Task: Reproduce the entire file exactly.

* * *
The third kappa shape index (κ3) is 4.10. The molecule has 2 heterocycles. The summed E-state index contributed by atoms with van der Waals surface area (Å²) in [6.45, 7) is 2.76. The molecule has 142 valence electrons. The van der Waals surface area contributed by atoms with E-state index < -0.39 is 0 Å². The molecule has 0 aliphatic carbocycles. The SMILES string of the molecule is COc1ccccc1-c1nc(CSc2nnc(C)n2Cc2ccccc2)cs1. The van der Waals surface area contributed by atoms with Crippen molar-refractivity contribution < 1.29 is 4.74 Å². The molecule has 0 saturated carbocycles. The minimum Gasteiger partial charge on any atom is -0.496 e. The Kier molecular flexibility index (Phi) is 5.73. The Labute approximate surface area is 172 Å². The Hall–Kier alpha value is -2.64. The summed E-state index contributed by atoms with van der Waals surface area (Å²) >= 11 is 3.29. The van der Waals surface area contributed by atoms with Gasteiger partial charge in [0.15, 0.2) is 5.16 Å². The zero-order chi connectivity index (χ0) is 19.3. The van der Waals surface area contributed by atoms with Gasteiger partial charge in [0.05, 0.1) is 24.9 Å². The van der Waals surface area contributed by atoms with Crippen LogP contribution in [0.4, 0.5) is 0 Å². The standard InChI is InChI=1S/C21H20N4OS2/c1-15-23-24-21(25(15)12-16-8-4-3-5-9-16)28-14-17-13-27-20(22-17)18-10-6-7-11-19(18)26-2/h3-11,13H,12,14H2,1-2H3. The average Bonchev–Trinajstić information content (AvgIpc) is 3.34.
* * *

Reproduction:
The third kappa shape index (κ3) is 4.10. The molecule has 2 heterocycles. The summed E-state index contributed by atoms with van der Waals surface area (Å²) in [6.45, 7) is 2.76. The molecule has 142 valence electrons. The van der Waals surface area contributed by atoms with E-state index < -0.39 is 0 Å². The molecule has 0 aliphatic carbocycles. The SMILES string of the molecule is COc1ccccc1-c1nc(CSc2nnc(C)n2Cc2ccccc2)cs1. The van der Waals surface area contributed by atoms with Crippen molar-refractivity contribution < 1.29 is 4.74 Å². The molecule has 0 saturated carbocycles. The minimum Gasteiger partial charge on any atom is -0.496 e. The Kier molecular flexibility index (Phi) is 5.73. The Labute approximate surface area is 172 Å². The Hall–Kier alpha value is -2.64. The summed E-state index contributed by atoms with van der Waals surface area (Å²) >= 11 is 3.29. The van der Waals surface area contributed by atoms with Gasteiger partial charge in [0.15, 0.2) is 5.16 Å². The zero-order chi connectivity index (χ0) is 19.3. The van der Waals surface area contributed by atoms with Gasteiger partial charge in [0.05, 0.1) is 24.9 Å². The van der Waals surface area contributed by atoms with Crippen LogP contribution in [0.4, 0.5) is 0 Å². The standard InChI is InChI=1S/C21H20N4OS2/c1-15-23-24-21(25(15)12-16-8-4-3-5-9-16)28-14-17-13-27-20(22-17)18-10-6-7-11-19(18)26-2/h3-11,13H,12,14H2,1-2H3. The average Bonchev–Trinajstić information content (AvgIpc) is 3.34.